Author: Samira Ahmed
Genre: YA, Contemporary
Publisher: Little, Brown Books for Young Readers
(Hachette Book Group)
Date published: March 19, 2019
A physical copy of this book was kindly provided by the publisher in exchange for an honest review.
Rebellions are built on hope.
Set in a horrifying near-future United States, seventeen-year-old Layla Amin and her parents are forced into an internment camp for Muslim American citizens. With the help of newly made friends also trapped within the internment camp, her boyfriend on the outside, and an unexpected alliance, Layla begins a journey to fight for freedom, leading a revolution against the internment camp’s Director and his guards.
Heart-racing and emotional, Internment challenges readers to fight complicit silence that exists in our society today.
I knew when requesting Internment by Samira Ahmed that it would not be an easy and fluffy read. I actually selected the book due to the subjects that it would address. I wanted and expected to be moved and horrified, and I got my wish. What I did not expect, however, was how much more impactful Interment would be for me due to it being narrated in the first person. While I can in no way say that it made me step into Layla’s shoes, because I cannot begin to imagine going through what she does, I can say that I was definitely more affected by Layla’s environment and by events that I would have been if the narration had been in the third person.
Ahmed successfully portrayed the feelings, priorities, etc. of an average teen living in the U.S. today, which in turn made the whole story seem even more believable. What I found to be the most shocking, and definitely a wakeup call, was the author’s note at the end of the book. Ahmed speaks of refugee children and how there are already internment camps in which they are being kept in the U.S. right now. This is all already happening right now, and that is definitely horrifying. The world needs to become better. We need to become better. And Internment really drove that point home. It’s been a while since I’ve been so affected by a book that is not nonfiction, and I highly recommend it to teens, young adults, and adults alike.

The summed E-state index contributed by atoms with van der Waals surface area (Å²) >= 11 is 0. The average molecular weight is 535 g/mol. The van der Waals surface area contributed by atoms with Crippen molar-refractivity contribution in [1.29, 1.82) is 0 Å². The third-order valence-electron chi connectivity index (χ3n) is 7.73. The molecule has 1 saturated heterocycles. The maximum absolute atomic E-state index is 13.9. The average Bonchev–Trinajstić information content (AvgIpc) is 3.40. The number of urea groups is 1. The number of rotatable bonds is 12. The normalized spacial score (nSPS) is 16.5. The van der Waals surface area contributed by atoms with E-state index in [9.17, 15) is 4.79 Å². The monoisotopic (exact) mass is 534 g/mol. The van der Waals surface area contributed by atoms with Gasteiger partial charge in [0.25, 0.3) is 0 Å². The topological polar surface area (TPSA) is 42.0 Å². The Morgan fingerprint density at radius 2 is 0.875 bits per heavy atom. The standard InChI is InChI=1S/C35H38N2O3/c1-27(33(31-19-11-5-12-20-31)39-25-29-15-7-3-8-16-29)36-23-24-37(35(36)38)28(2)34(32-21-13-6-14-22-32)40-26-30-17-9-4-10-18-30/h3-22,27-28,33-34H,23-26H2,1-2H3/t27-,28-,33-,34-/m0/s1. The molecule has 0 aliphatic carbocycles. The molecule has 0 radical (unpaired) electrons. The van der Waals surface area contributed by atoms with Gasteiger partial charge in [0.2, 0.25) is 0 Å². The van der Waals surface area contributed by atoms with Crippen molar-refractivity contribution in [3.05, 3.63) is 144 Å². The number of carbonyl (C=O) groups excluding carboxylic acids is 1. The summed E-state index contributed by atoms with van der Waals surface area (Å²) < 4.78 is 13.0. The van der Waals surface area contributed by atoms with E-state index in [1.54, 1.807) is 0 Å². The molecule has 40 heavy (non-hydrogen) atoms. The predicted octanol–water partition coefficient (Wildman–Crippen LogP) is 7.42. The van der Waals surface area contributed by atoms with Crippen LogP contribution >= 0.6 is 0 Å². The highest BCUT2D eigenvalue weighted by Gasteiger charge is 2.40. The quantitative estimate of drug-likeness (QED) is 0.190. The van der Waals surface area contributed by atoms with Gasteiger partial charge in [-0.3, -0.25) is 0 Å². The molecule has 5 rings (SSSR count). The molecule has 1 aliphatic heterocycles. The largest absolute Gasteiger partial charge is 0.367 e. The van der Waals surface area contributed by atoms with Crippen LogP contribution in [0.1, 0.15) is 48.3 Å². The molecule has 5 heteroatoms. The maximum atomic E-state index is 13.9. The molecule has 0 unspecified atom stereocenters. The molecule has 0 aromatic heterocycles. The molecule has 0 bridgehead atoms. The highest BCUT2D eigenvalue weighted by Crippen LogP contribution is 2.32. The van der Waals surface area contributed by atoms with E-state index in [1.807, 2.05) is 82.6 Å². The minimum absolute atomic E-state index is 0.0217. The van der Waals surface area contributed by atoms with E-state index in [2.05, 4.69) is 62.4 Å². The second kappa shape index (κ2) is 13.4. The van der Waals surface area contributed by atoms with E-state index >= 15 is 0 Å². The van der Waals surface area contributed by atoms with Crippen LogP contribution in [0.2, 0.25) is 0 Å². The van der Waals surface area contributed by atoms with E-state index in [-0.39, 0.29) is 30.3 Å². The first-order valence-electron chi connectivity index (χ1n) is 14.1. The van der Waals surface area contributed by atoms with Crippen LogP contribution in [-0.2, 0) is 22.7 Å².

Samira Ahmed was born in Bombay, India, and grew up in Batavia, Illinois, in a house that smelled like fried onions, spices, and potpourri. She currently resides in the Midwest. She’s lived in Vermont, New York City, and Kauai, where she spent a year searching for the perfect mango. A graduate of the University of Chicago, she taught high school English for seven years, worked to create over 70 small high schools in New York City, and fought to secure billions of additional dollars to fairly fund public schools throughout New York State. She’s appeared in the New York Times, New York Daily News, Fox News, NBC, NY1, NPR, and on BBC Radio. Her creative non-fiction and poetry has appeared in Jaggery Lit, Entropy, the Fem, and Claudius Speaks.
THANK YOU FOR READING MY REVIEW! HAVE YOU READ THIS BOOK? WHAT DID YOU THINK? AND IF YOU HAVEN’T READ IT YET, DO YOU WANT TO, OR NOT? HOW COME? LET ME KNOW YOUR THOUGHTS IN THE COMMENTS!